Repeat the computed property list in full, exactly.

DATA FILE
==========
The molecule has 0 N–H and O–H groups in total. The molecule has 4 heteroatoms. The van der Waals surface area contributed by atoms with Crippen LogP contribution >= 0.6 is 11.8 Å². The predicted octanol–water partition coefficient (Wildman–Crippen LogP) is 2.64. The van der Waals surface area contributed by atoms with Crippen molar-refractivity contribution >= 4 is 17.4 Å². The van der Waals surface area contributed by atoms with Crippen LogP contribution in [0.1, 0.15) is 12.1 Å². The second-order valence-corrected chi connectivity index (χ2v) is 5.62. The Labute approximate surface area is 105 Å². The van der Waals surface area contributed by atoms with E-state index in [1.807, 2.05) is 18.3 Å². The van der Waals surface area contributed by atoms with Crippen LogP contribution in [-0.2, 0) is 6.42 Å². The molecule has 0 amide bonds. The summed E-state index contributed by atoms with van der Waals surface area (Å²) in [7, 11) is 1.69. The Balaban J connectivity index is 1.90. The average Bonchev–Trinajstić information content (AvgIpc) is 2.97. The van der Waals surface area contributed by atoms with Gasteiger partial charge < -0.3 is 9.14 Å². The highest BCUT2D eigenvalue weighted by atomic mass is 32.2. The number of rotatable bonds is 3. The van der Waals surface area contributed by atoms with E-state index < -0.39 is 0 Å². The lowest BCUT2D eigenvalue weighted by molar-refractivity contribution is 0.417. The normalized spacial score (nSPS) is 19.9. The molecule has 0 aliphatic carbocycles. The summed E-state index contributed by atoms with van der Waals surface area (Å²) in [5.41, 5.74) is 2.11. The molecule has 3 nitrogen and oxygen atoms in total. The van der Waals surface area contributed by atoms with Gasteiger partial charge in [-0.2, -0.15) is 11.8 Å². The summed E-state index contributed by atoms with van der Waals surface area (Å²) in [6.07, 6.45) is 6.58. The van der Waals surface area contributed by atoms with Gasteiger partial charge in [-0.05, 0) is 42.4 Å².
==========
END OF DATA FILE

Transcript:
The molecule has 0 N–H and O–H groups in total. The molecule has 4 heteroatoms. The van der Waals surface area contributed by atoms with Crippen LogP contribution >= 0.6 is 11.8 Å². The predicted octanol–water partition coefficient (Wildman–Crippen LogP) is 2.64. The van der Waals surface area contributed by atoms with Crippen molar-refractivity contribution >= 4 is 17.4 Å². The van der Waals surface area contributed by atoms with Crippen LogP contribution in [0.1, 0.15) is 12.1 Å². The second-order valence-corrected chi connectivity index (χ2v) is 5.62. The Labute approximate surface area is 105 Å². The van der Waals surface area contributed by atoms with E-state index in [1.807, 2.05) is 18.3 Å². The van der Waals surface area contributed by atoms with Crippen LogP contribution in [-0.2, 0) is 6.42 Å². The molecule has 0 amide bonds. The summed E-state index contributed by atoms with van der Waals surface area (Å²) in [7, 11) is 1.69. The Balaban J connectivity index is 1.90. The average Bonchev–Trinajstić information content (AvgIpc) is 2.97. The van der Waals surface area contributed by atoms with Gasteiger partial charge < -0.3 is 9.14 Å². The highest BCUT2D eigenvalue weighted by atomic mass is 32.2. The number of rotatable bonds is 3. The van der Waals surface area contributed by atoms with E-state index < -0.39 is 0 Å². The lowest BCUT2D eigenvalue weighted by molar-refractivity contribution is 0.417. The normalized spacial score (nSPS) is 19.9. The molecule has 0 aliphatic carbocycles. The summed E-state index contributed by atoms with van der Waals surface area (Å²) in [5.41, 5.74) is 2.11. The molecule has 3 nitrogen and oxygen atoms in total. The van der Waals surface area contributed by atoms with Gasteiger partial charge in [-0.2, -0.15) is 11.8 Å². The summed E-state index contributed by atoms with van der Waals surface area (Å²) in [6.07, 6.45) is 6.58. The van der Waals surface area contributed by atoms with Gasteiger partial charge in [-0.05, 0) is 42.4 Å².